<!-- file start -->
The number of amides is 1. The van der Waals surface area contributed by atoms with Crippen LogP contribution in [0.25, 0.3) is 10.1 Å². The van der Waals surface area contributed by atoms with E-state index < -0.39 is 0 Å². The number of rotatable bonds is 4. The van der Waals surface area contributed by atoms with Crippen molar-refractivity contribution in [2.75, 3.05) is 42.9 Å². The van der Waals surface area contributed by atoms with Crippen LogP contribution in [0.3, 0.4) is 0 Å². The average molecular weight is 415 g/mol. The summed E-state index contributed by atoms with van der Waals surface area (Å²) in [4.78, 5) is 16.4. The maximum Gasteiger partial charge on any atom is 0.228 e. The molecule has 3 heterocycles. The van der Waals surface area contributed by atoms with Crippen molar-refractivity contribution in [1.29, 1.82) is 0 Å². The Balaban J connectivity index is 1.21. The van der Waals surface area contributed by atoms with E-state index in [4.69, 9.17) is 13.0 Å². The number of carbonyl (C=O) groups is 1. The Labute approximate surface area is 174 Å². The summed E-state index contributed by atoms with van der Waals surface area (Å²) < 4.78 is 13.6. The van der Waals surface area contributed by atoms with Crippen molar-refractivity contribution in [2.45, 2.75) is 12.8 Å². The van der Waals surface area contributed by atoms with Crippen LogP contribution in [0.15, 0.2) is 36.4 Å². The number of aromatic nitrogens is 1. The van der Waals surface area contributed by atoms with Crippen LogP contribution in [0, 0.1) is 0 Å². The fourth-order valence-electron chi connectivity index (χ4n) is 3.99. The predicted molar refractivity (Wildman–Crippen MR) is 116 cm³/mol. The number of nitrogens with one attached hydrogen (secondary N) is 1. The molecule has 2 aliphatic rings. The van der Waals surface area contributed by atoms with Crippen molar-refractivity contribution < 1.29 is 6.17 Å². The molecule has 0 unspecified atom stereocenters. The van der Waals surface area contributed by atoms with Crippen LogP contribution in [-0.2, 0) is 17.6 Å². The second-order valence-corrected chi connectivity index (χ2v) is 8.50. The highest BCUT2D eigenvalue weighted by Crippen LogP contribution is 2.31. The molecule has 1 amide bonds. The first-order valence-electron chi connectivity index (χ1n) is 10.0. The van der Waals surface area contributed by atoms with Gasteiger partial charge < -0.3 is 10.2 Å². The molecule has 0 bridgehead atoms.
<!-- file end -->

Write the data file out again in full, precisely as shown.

The number of amides is 1. The van der Waals surface area contributed by atoms with Crippen LogP contribution in [0.25, 0.3) is 10.1 Å². The van der Waals surface area contributed by atoms with E-state index < -0.39 is 0 Å². The number of rotatable bonds is 4. The van der Waals surface area contributed by atoms with Crippen molar-refractivity contribution in [2.75, 3.05) is 42.9 Å². The van der Waals surface area contributed by atoms with Crippen LogP contribution in [0.3, 0.4) is 0 Å². The average molecular weight is 415 g/mol. The summed E-state index contributed by atoms with van der Waals surface area (Å²) in [4.78, 5) is 16.4. The maximum Gasteiger partial charge on any atom is 0.228 e. The molecule has 3 heterocycles. The van der Waals surface area contributed by atoms with Crippen molar-refractivity contribution in [1.29, 1.82) is 0 Å². The Balaban J connectivity index is 1.21. The van der Waals surface area contributed by atoms with E-state index in [4.69, 9.17) is 13.0 Å². The number of carbonyl (C=O) groups is 1. The Labute approximate surface area is 174 Å². The summed E-state index contributed by atoms with van der Waals surface area (Å²) < 4.78 is 13.6. The van der Waals surface area contributed by atoms with Crippen molar-refractivity contribution in [2.45, 2.75) is 12.8 Å². The van der Waals surface area contributed by atoms with Crippen LogP contribution in [0.15, 0.2) is 36.4 Å². The number of aromatic nitrogens is 1. The van der Waals surface area contributed by atoms with Crippen LogP contribution in [0, 0.1) is 0 Å². The fourth-order valence-electron chi connectivity index (χ4n) is 3.99. The predicted molar refractivity (Wildman–Crippen MR) is 116 cm³/mol. The number of nitrogens with one attached hydrogen (secondary N) is 1. The molecule has 2 aliphatic rings. The van der Waals surface area contributed by atoms with Crippen molar-refractivity contribution < 1.29 is 6.17 Å². The molecule has 0 unspecified atom stereocenters. The van der Waals surface area contributed by atoms with Crippen LogP contribution in [-0.2, 0) is 17.6 Å². The second-order valence-corrected chi connectivity index (χ2v) is 8.50. The highest BCUT2D eigenvalue weighted by Crippen LogP contribution is 2.31. The molecule has 1 amide bonds. The first-order valence-electron chi connectivity index (χ1n) is 10.0. The van der Waals surface area contributed by atoms with Gasteiger partial charge < -0.3 is 10.2 Å². The molecule has 0 bridgehead atoms.